Day of the Journalist: Colombia’s journalists need more protection

As Colombia prepares to mark “Day of the Journalist” tomorrow, Reporters Without Borders (RSF) deplores the increasingly dangerous environment for media personnel in this Caribbean and Andean country, where the past month has seen a disturbing surge in threats and two journalists were murdered yesterday.

Yesterday’s victims, local newspaper editor Jairo Alberto Calderón Plazas and local radio host Valentín Rúa Tezada, were slain in separate shooting attacks in the western Cauca Valley.

The threats and deadly violence have come at a time of marked political polarization during the transition from outgoing President Juan Manuel Santos to President-elect Iván Duque, who will take office on 7 August. There has been a surge in attacks and intimidation attempts by the paramilitary armed groups still present in many parts of Colombia, which have stepped up their harassment of human rights defenders, union leaders and journalists regarded as problematic.

Jineth Bedoya, a well-known journalist who is deputy editor of the daily El Tiempo, and journalists with La Silla Vacía, a news website,were among those on a hit-list signed by a far-right paramilitary group called the Bloque Central de Las Águilas Negras that was circulated on 14 July.

María Jimena Duzán, a journalist with the weekly Semana, received exceptionally violent anonymous threats on Twitter the next day: “Ms. Duzán must be raped, spat on, cut up with a chain saw and hanged in Bolívar Square.” Vanessa de la Torre, a presenter on Noticias Caracol and Blu Radio, was threatened with death on Twitter a few days later for writing articles critical of former President Alvaro Uribe.

After covering the murders of union leaders, the staff of RCN Radio have been given special attention, with at least five of its journalists, including editor Yolanda Ruiz, receiving repeated death threats by telephone.

“Amid the current political tension, Colombia’s journalists are playing a vital role and, as guarantors of the democratic debate, it is unacceptable that they should be the victims of this political polarization and become murder targets,” said Emmanuel Colombié, the head of RSF’s Latin America bureau.

“They must be given more protection as a matter of urgency. Colombia’s judicial authorities must identify and punish those responsible for these threats as quickly as possible and must create a special unit to deal with online and social network attacks.”

The many journalists who have been harassed and threatened online include El Tiempo cartoonist Matador, Daniel Samper Ospina of Semana, freelancer and human rights defender Ricardo Ruidíaz, Catalina Vásquez, Jhanuaria Gómez, Laura Montoya, Emiro Goyeneche, Nixon Piaguaje, Giovanny Calcue, Mauricio Rodríguez, Luis Carlos Vélez of La FM and Juan José Hoyo of El Espectador.

Hoyo, who had been covering judicial proceedings against political leaders, returned to his Medellín home last month to find that someone had forced the door and stolen much of his journalistic equipment.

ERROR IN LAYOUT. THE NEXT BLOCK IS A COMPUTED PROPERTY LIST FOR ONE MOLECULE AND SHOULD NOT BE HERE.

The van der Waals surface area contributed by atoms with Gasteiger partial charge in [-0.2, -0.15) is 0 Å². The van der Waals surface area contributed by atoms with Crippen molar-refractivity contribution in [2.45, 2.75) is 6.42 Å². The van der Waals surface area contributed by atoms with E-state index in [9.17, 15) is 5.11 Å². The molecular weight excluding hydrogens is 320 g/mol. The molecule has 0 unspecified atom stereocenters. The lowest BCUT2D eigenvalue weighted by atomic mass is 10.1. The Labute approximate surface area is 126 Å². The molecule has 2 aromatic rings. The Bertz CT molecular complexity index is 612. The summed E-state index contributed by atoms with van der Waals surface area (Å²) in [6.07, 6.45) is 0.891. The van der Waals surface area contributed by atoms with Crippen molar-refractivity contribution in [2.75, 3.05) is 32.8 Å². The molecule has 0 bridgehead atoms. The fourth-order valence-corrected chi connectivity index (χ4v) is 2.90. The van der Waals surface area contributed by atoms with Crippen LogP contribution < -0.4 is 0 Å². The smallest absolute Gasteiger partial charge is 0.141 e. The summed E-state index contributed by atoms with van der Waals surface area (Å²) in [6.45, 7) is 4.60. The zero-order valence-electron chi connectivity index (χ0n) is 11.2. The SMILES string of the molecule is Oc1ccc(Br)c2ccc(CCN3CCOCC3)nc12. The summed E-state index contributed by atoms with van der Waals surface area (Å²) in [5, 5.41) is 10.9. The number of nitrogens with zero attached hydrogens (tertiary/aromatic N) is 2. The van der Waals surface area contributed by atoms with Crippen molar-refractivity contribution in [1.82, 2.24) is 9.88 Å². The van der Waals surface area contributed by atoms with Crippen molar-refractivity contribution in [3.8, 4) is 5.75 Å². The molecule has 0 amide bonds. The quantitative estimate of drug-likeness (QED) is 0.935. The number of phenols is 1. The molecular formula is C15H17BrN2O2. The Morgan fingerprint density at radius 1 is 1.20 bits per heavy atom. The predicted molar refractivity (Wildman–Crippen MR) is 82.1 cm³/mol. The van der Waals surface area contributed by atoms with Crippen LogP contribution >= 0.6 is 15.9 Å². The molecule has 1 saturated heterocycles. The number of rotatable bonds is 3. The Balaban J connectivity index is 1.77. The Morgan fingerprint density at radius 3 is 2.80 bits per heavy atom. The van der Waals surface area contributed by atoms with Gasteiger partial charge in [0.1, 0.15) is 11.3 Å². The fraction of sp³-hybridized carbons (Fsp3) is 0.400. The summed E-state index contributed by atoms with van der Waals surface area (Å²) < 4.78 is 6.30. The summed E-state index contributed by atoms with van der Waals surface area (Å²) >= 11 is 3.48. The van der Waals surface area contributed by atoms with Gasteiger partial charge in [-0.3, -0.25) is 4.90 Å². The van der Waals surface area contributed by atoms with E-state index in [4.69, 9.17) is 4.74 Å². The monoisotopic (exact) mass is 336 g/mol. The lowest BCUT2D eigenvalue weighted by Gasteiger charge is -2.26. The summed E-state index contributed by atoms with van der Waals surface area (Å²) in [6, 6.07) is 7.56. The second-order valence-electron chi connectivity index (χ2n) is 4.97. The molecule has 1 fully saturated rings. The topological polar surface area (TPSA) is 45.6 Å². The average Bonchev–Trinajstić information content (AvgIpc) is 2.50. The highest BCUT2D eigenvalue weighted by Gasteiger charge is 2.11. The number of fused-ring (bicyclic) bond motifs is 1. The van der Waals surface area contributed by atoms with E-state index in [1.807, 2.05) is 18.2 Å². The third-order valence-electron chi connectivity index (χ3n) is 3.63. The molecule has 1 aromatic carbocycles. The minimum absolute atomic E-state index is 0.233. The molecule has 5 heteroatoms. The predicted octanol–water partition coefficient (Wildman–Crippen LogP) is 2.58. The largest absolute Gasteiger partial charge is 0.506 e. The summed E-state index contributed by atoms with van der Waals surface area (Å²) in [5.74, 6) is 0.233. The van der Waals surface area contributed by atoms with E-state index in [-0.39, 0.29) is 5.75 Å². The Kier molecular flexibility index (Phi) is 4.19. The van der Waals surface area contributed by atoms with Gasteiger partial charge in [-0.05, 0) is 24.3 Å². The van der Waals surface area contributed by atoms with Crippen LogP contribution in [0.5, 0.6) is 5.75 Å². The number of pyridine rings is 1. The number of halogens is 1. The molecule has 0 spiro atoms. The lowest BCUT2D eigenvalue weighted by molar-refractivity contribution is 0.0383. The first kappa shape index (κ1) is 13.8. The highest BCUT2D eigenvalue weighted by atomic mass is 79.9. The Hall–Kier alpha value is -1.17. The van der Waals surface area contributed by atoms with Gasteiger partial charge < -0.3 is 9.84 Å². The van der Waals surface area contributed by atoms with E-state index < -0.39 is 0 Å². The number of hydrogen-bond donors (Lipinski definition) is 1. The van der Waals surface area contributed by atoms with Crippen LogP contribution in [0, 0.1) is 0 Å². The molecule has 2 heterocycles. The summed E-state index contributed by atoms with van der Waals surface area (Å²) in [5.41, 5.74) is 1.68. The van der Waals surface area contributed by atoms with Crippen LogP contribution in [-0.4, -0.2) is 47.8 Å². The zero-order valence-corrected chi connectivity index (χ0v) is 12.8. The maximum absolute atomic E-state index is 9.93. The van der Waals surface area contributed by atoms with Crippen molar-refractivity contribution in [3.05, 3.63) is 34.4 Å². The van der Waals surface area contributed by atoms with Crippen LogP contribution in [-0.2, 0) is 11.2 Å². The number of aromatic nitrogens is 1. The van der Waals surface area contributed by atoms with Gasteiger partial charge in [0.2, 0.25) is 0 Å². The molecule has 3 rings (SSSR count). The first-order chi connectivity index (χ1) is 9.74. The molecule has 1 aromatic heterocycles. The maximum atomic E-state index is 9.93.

July’s wave of online threats is very worrying, especially as there is no state agency in Colombia that specializes in investigating cyber-harassment and assisting its victims. A report entitled “Online harassment of journalists: the trolls attack,” which RSF published on 26 July, includes detailed recommendations for dealing with attacks of this kind.

Yesterday’s two murders in the Cauca Valley underscored the fact that Colombia’s journalists are exposed to a violent and sometimes extremely dangerous environment, as well as threats.

Calderón, the editor of the local daily Contacto, was gunned down by a man on a motor-cycle in city of Tulúa, while Rúa, the host of the programme “Salvajina Stereo” on Radio 107.7 FM, was killed by a single shot to the head near his home in the town of Suárez. The motive is not as yet clear in either of these two murders.

Two Ecuadorean journalists and their driver were kidnapped and murdered in March by a breakaway faction of Colombia’s FARC rebels in Esmeraldas, a region along the border between Ecuador and Colombia that has been a no-go zone for reporters and information “black hole” for years.

Journalists are also very vulnerable in rural parts of Catatumbo, Arauca, Putumayo, Caquetá and the Cauca Valley, where they are often targeted and have to censor themselves because of organized crime activities, drug trafficking and land conflicts.

RSF calls on President-elect Iván Duque to make defence of the freedom to inform a priority for his administration and to ensure that journalists are both safe and enjoy freedom of movement and access throughout the country.

Inter alia, this will require providing more resources to the agency that is supposed to protect journalists, called the National Protection Unit (UNP), and reinforcing the justice ministry units that are responsible for investigating threats and crimes of violence against the media.

Finally, the incoming administration must also defend the image of journalists in its public statements and promote respect for their work in the course of its peace talks with the two rebel groups still bearing arms, the National Liberation Army (ELN) and People’s Liberation Army (EPL).

Colombia is ranked 130th out of 180 countries in RSF's 2018 World Press Freedom Index.

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Updated on 03.08.2018